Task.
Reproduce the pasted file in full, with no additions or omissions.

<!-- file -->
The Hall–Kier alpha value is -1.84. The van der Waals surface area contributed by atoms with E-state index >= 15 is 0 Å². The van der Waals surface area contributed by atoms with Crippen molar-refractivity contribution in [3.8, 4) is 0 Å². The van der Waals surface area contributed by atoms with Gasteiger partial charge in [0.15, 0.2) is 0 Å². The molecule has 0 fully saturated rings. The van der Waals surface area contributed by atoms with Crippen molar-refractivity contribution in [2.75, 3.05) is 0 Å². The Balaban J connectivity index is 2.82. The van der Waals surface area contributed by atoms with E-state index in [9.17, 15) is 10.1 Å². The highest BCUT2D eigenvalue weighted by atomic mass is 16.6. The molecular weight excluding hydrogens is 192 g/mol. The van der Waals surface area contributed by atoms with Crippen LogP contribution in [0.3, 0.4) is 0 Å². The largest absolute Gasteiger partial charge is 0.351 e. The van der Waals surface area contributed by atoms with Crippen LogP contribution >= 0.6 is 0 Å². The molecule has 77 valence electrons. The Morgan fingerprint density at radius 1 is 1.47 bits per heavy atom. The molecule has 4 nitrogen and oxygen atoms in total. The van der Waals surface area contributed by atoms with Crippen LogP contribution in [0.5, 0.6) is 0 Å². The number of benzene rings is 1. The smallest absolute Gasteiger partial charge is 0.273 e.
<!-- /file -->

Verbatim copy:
The Hall–Kier alpha value is -1.84. The van der Waals surface area contributed by atoms with E-state index >= 15 is 0 Å². The van der Waals surface area contributed by atoms with Crippen molar-refractivity contribution in [3.8, 4) is 0 Å². The van der Waals surface area contributed by atoms with Gasteiger partial charge in [0.15, 0.2) is 0 Å². The molecule has 0 fully saturated rings. The van der Waals surface area contributed by atoms with Crippen molar-refractivity contribution in [2.75, 3.05) is 0 Å². The Balaban J connectivity index is 2.82. The van der Waals surface area contributed by atoms with E-state index in [9.17, 15) is 10.1 Å². The highest BCUT2D eigenvalue weighted by atomic mass is 16.6. The molecular weight excluding hydrogens is 192 g/mol. The van der Waals surface area contributed by atoms with Crippen LogP contribution in [0.3, 0.4) is 0 Å². The largest absolute Gasteiger partial charge is 0.351 e. The van der Waals surface area contributed by atoms with Crippen LogP contribution >= 0.6 is 0 Å². The molecule has 77 valence electrons. The Morgan fingerprint density at radius 1 is 1.47 bits per heavy atom. The molecule has 4 nitrogen and oxygen atoms in total. The van der Waals surface area contributed by atoms with Crippen LogP contribution in [0.5, 0.6) is 0 Å². The number of benzene rings is 1. The smallest absolute Gasteiger partial charge is 0.273 e.